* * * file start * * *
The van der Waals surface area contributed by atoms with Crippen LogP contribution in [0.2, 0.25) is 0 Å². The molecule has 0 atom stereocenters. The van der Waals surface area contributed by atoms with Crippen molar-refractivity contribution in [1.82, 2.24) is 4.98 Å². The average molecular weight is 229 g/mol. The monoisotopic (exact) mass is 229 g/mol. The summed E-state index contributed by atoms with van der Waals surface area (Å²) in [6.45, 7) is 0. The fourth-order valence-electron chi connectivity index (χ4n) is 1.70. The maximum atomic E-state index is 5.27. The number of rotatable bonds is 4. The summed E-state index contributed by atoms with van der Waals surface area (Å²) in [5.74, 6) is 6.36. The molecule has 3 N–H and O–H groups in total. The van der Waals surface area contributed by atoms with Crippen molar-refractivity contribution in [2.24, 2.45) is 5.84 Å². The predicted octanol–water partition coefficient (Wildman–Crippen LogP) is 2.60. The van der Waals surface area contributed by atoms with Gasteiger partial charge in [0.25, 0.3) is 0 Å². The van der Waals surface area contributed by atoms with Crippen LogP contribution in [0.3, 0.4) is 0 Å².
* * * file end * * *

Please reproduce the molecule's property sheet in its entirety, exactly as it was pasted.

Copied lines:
The van der Waals surface area contributed by atoms with Crippen LogP contribution in [0.2, 0.25) is 0 Å². The molecule has 0 atom stereocenters. The van der Waals surface area contributed by atoms with Crippen molar-refractivity contribution in [1.82, 2.24) is 4.98 Å². The average molecular weight is 229 g/mol. The monoisotopic (exact) mass is 229 g/mol. The summed E-state index contributed by atoms with van der Waals surface area (Å²) in [6.45, 7) is 0. The fourth-order valence-electron chi connectivity index (χ4n) is 1.70. The maximum atomic E-state index is 5.27. The number of rotatable bonds is 4. The summed E-state index contributed by atoms with van der Waals surface area (Å²) in [5.74, 6) is 6.36. The molecule has 3 N–H and O–H groups in total. The van der Waals surface area contributed by atoms with Crippen molar-refractivity contribution in [2.24, 2.45) is 5.84 Å². The predicted octanol–water partition coefficient (Wildman–Crippen LogP) is 2.60. The van der Waals surface area contributed by atoms with Gasteiger partial charge in [0.25, 0.3) is 0 Å². The van der Waals surface area contributed by atoms with Crippen LogP contribution in [0.3, 0.4) is 0 Å².